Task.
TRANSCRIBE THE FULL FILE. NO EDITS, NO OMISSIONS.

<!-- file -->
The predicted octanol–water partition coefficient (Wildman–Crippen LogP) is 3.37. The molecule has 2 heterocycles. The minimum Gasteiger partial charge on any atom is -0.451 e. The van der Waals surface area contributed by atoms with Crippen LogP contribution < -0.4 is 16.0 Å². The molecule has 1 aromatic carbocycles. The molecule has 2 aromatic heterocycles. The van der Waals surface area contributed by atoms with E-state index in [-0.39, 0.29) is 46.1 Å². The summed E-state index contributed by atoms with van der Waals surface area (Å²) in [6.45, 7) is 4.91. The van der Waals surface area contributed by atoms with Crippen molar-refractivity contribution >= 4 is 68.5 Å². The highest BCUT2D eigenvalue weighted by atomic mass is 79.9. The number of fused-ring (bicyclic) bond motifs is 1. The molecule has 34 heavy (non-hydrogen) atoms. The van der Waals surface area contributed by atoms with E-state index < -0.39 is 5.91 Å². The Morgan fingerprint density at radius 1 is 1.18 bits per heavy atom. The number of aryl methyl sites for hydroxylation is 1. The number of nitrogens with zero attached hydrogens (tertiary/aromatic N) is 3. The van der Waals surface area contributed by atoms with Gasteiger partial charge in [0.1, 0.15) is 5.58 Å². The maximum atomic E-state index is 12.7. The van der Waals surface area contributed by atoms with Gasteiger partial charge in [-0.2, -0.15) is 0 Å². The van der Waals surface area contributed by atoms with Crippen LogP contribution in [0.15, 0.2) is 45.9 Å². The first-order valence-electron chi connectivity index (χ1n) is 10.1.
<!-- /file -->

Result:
The predicted octanol–water partition coefficient (Wildman–Crippen LogP) is 3.37. The molecule has 2 heterocycles. The minimum Gasteiger partial charge on any atom is -0.451 e. The van der Waals surface area contributed by atoms with Crippen LogP contribution < -0.4 is 16.0 Å². The molecule has 1 aromatic carbocycles. The molecule has 2 aromatic heterocycles. The van der Waals surface area contributed by atoms with E-state index in [-0.39, 0.29) is 46.1 Å². The summed E-state index contributed by atoms with van der Waals surface area (Å²) in [6.45, 7) is 4.91. The van der Waals surface area contributed by atoms with Crippen molar-refractivity contribution >= 4 is 68.5 Å². The highest BCUT2D eigenvalue weighted by atomic mass is 79.9. The number of fused-ring (bicyclic) bond motifs is 1. The molecule has 34 heavy (non-hydrogen) atoms. The van der Waals surface area contributed by atoms with E-state index < -0.39 is 5.91 Å². The Morgan fingerprint density at radius 1 is 1.18 bits per heavy atom. The number of aryl methyl sites for hydroxylation is 1. The number of nitrogens with zero attached hydrogens (tertiary/aromatic N) is 3. The van der Waals surface area contributed by atoms with Gasteiger partial charge in [0.1, 0.15) is 5.58 Å². The maximum atomic E-state index is 12.7. The van der Waals surface area contributed by atoms with Gasteiger partial charge in [-0.2, -0.15) is 0 Å². The van der Waals surface area contributed by atoms with Crippen LogP contribution in [0.15, 0.2) is 45.9 Å². The first-order valence-electron chi connectivity index (χ1n) is 10.1.